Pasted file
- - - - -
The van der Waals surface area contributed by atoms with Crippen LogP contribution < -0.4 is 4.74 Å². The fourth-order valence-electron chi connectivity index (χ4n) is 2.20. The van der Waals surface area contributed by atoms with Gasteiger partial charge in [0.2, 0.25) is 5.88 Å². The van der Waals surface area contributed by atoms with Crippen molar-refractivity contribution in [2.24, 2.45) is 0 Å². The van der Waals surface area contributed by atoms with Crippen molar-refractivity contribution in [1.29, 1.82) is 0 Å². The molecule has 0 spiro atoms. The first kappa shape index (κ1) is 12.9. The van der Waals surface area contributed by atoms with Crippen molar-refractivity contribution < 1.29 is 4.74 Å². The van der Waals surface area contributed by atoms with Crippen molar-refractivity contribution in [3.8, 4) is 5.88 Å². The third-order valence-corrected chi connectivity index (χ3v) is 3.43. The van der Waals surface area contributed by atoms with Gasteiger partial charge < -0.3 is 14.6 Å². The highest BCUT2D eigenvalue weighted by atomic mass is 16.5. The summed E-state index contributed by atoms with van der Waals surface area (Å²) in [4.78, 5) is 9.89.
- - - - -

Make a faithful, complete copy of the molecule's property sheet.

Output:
The van der Waals surface area contributed by atoms with Crippen LogP contribution < -0.4 is 4.74 Å². The fourth-order valence-electron chi connectivity index (χ4n) is 2.20. The van der Waals surface area contributed by atoms with Gasteiger partial charge in [0.2, 0.25) is 5.88 Å². The van der Waals surface area contributed by atoms with Crippen molar-refractivity contribution in [2.24, 2.45) is 0 Å². The van der Waals surface area contributed by atoms with Crippen molar-refractivity contribution in [1.29, 1.82) is 0 Å². The molecule has 0 spiro atoms. The first kappa shape index (κ1) is 12.9. The van der Waals surface area contributed by atoms with Crippen molar-refractivity contribution < 1.29 is 4.74 Å². The van der Waals surface area contributed by atoms with Crippen molar-refractivity contribution in [3.8, 4) is 5.88 Å². The third-order valence-corrected chi connectivity index (χ3v) is 3.43. The van der Waals surface area contributed by atoms with Gasteiger partial charge < -0.3 is 14.6 Å². The highest BCUT2D eigenvalue weighted by atomic mass is 16.5. The summed E-state index contributed by atoms with van der Waals surface area (Å²) in [4.78, 5) is 9.89.